The Los Angeles Times (4/27, Woolsey) reports that when Lake View Elementary School in Huntington Beach, California reopens in the fall, the campus “will have switched to a STEAM — science, technology, engineering, arts and math — focus.” When in class, “students will sit in groups, rather than at desks in rows, to facilitate creativity, collaboration and critical thinking, said Principal Jamie Goodwyn.” She explained that the school “wanted to change the look of learning and make sure students are getting 21st-century learning,” adding, for instance, that rather than having students read about photosynthesis in textbooks, teachers would be able to take students outside to directly observe the process at work.
Petition Asks Congress To Spend $250 Million On Expanding Computer Science Programs, Building Teacher Capacity.
Culture and education editor Liz Dwyer writes in Take Part (4/27, Dwyer) about a petition put forward by Seattle-based nonprofit Code.org and the Computer Science Education Coalition asking Congress to allocate $250 million in federal funding for “every student in every school to have an opportunity to learn computer science.” Supporters of computer science believe it is “key to maintaining the nation’s economic edge” and point out it “also leads to the highest-paying, fastest-growing jobs in the US economy.” Yet critics have “suggested that the nation doesn’t need every child to learn computer science” and claim there is a lack of trained educators to teach computer science. Therefore, advocates say the $250 million should be spent on building teaching capacity and not on hardware.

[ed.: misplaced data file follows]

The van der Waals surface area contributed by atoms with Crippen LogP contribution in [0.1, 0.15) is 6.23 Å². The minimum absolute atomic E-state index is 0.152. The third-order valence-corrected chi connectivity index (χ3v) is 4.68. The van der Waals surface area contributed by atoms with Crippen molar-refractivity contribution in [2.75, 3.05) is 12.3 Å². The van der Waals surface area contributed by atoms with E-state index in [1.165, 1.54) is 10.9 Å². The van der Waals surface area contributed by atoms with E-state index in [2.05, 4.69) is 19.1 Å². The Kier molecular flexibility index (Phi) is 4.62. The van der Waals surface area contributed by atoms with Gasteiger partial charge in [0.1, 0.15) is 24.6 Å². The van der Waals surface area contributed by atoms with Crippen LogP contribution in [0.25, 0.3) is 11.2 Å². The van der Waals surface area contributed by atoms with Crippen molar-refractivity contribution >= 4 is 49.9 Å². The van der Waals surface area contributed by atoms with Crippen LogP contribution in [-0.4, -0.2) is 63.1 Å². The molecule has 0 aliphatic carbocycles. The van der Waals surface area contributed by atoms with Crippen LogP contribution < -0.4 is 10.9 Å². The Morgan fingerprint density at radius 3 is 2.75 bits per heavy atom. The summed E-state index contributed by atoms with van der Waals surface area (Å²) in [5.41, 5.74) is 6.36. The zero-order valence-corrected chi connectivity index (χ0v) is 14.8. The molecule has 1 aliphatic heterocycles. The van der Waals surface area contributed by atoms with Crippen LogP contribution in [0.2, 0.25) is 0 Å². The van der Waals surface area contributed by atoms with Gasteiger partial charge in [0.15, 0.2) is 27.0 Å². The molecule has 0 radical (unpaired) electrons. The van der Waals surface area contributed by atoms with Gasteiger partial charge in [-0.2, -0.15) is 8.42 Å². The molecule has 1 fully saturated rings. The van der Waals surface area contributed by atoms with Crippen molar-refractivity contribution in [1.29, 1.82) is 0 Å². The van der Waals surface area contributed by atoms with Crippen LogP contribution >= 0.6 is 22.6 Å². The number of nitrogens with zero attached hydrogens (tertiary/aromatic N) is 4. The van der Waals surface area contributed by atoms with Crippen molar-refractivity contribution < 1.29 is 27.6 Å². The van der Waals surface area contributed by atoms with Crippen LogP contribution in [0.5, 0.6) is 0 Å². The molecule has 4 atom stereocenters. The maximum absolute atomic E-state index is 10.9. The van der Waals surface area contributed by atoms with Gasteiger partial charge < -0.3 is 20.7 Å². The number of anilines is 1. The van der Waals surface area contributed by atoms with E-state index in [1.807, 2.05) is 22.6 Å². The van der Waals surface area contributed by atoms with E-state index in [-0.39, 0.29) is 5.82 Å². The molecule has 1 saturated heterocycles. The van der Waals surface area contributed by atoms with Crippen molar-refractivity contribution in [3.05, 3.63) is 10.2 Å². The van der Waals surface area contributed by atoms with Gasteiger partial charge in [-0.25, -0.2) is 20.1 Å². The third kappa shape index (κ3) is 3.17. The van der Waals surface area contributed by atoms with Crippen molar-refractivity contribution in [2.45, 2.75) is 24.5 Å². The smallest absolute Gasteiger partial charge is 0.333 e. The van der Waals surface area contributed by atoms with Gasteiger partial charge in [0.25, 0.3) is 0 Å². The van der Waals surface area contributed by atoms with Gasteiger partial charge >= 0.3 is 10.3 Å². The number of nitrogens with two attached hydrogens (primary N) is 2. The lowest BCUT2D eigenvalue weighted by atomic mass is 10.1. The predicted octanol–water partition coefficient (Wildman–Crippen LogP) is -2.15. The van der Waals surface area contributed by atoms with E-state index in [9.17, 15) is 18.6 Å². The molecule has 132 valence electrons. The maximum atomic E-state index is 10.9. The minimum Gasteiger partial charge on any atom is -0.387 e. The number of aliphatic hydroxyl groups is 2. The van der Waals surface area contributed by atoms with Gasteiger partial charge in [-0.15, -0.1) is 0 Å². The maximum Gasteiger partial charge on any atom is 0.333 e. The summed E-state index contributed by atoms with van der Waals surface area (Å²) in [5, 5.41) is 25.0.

Career And Technical Education Making A Comeback In US High Schools.
The AP (4/26, Leff) reports career and technical (CTE) education is “making a comeback in many of the nation’s high schools.” California, Colorado and Louisiana are among states looking to “career pathways” that merge technical training and academics “built around an industry theme as a way to get more young people to pursue some post-secondary education.” Congress adopted an education bill last year that includes CTE education in the definition of a well-rounded K-12 education, and lawmakers are expected to this year “strengthen the federal law that provides about $1.1 billion a year for job training in grades 7-14.” Education experts say the renewed focus on CTE education would be a viable alternative to “exposing all students to the same college prep curriculum.” Yet some education experts fear integrating “career exploration with academics” could lead to a “new form tracking” that encourages “academically struggling” students to enter “separate academic programs that have watered-down expectations and watered-down instruction.”
Op-Ed: California Schools Should Teach Math Using Computer Science.
Harry Cheng, Professor and Director of the UC Davis Center for Integrated Computing and STEM Education (C-STEM), writes in EdSource (4/27, Cheng) California has reached a tipping point where it has the tools and opportunity to enable all public schools to integrate computer science into their match and science curriculums. Cheng believes “all K-12 schools should provide computer science educations for all students in each grade level,” and teaching match with computer programming “can give mathematical concepts context and relevance while still requiring the same amount of rigor as traditional mathematics instruction.” The integration of computer programming can “further students’ local and critical thinking skills.” Over 200 schools have adopted and used C-STEM curriculum in their classroom teaching, “and the results have shown promise in closing the match achievement gap for schools with a large percentage of student subgroups that have historically lagged behind.”
Wednesday’s Lead Stories
• ED Conference Discusses How Music Can Be Integrated With STEM Subjects.